Developing workforce partners
Benefit from participating in an employers’ skill-specific training program
With employers across the state struggling to meet their hiring needs, many have begun to develop skill-specific workforce training programs to train and retain employees.
Many of these businesses partner with one of the seven colleges in the Community College System of New Hampshire. Beth Doiron, director of College Access and DoE Programs and Initiatives at CCSNH, cited Microelectronic Boot Camp at Nashua Community College as one example.
“It is a 10-week, non-credit bearing course designed to meet industry demands that teaches students basic military standards and assembly techniques for radio frequency (RF) and microwave electronic (MW) electronic assemblies,” she said. “The skills are taught with visual lectures and hands-on practice utilizing equipment common to microelectronics assembly techniques.”
The course, she added, prepares participants to begin an entry-level wire bonding position.
“Upon successful completion, students are guaranteed an interview at BAE Systems,” said Doiron, who added that the program runs continuously throughout the academic year.
Dr. Ross Gittell, CCSNH chancellor, also referenced Microelectronic Boot Camp. His focus, though, was on BAE Systems and additional opportunities it creates for students.
“BAE will pay for your tuition to get your associate’s degree while you are employed,” he said. “Students get a job and get their tuition paid, and it is not just limited to an associate’s degree. You can go on to UNH and get an engineering degree, and they will pay for that, too.”
One related workforce initiative at CCSNH is WorkReadyNH, which provides assessment, instruction and credentialing in key skill areas identified by employers as essential to workplace success. The program has no cost.
“It’s designed to work with participants who are unemployed or underemployed,” Doiran said. “The program is made up of 60 hours of soft-skills instruction.”
Upon completing the program, participants earn a certificate of completion from a community college as well as a national Work Readiness Credential, which is broken into four levels of proficiency.
In speaking about WorkReadyNH and other related workforce training opportunities, Doiron said the state’s community colleges represent an increasingly smart investment for students.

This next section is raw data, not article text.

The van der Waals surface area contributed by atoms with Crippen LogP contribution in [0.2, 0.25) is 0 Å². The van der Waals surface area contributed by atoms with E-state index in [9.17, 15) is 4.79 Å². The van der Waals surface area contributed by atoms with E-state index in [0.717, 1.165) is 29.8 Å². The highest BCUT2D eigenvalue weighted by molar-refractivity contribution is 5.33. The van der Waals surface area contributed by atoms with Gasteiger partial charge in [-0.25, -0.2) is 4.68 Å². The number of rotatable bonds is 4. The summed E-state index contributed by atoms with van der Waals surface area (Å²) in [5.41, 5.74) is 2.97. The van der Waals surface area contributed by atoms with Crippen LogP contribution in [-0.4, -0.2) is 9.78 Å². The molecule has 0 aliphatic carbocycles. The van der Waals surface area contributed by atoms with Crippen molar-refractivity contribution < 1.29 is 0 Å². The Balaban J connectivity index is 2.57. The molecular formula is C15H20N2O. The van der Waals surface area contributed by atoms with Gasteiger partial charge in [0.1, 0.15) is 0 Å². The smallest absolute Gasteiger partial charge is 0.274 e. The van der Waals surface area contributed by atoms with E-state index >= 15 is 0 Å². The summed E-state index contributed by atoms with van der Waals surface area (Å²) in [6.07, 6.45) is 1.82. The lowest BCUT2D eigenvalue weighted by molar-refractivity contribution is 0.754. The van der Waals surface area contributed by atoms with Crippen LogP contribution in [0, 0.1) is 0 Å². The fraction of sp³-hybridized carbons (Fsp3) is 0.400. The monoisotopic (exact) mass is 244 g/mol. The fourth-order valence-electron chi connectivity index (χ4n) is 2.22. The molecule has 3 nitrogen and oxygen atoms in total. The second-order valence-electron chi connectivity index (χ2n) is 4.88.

“It can be a program where you get some short-term skills training or a program where you get a two-year degree to tack onto a four-year degree, or it can be a two-year degree and you go right to work,” she said.
The Sector Partnership Initiative is also working to create workforce development opportunities, many in partnership with CCSNH. One current example is the New Hampshire Advanced Manufacturing Partnership, which is funded by a National Science Foundation grant managed by UNH.
“The grant funds the placement of community college students as interns at small New Hampshire businesses,” said Phil Przybyszewski, SPI workforce solutions project director. “This is a pilot with the intent of proving the concept, which will lead to a larger grant that would have nationwide acceptance.”
SPI is also working to develop extending learning opportunities. One example is an in-school composites training program at Spaulding High School in Rochester for 13 seniors. It is a program co-sponsored by Great Bay Community College and Safran Aerospace.
The New Hampshire Lodging & Restaurant Association is another big player in workforce development in New Hampshire.
In partnership with Granite State College, NHLRA offers Fundamentals of Hospitality Management (leadership, communications, and conflict resolution) and Managing Human Resources in Hospitality (interviewing skills, building a positive workplace culture, giving constructive and positive feedback, and policies and procedures).
“We will be adding Managing Operations in Hospitality, which covers cost controls, inventory, and profit and loss, in the second quarter of 2019,” said NHLRA’s Amie Pariseau, who serves as Sector Partnership Advisor. “The three ‘series’ come with a certificate endorsed by the NHLRA and Granite State College.”
To date, she said 52 participants have completed all three sessions and received a certificate.
Another current NHLRA initiative includes a project with Ascentria Care Alliance to connect with Bhutanese and Rhodesian populations in the Concord and Nashua areas. The curriculum, she said, focuses on learning vocabulary needed in the industry.
“Once a level of comfort of the language is achieved, students will have the opportunity to job shadow and/or become employed at local restaurants and hotels,” she said.
Citing numerous workforce development opportunities and initiatives throughout the state, Gittell said there is a broad takeaway for students.
“Through applied training, you are developing skills that are very much in demand in the marketplace and you can apply for different positions,” he said.
He cited skills related to data analytics as just one example.
“With cloud computing, there is a need for data analytics across a range of fields and industries,” he said. “You can move around.”
Aside from the logistics of walking down a particular career pathway, however, Gittell emphasized the importance that students not only work hard to achieve their goals, but follow their passion.
“Think about what really excites you and be passionate about it and enjoy it,” he said. “It is very important to enjoy what you are doing.”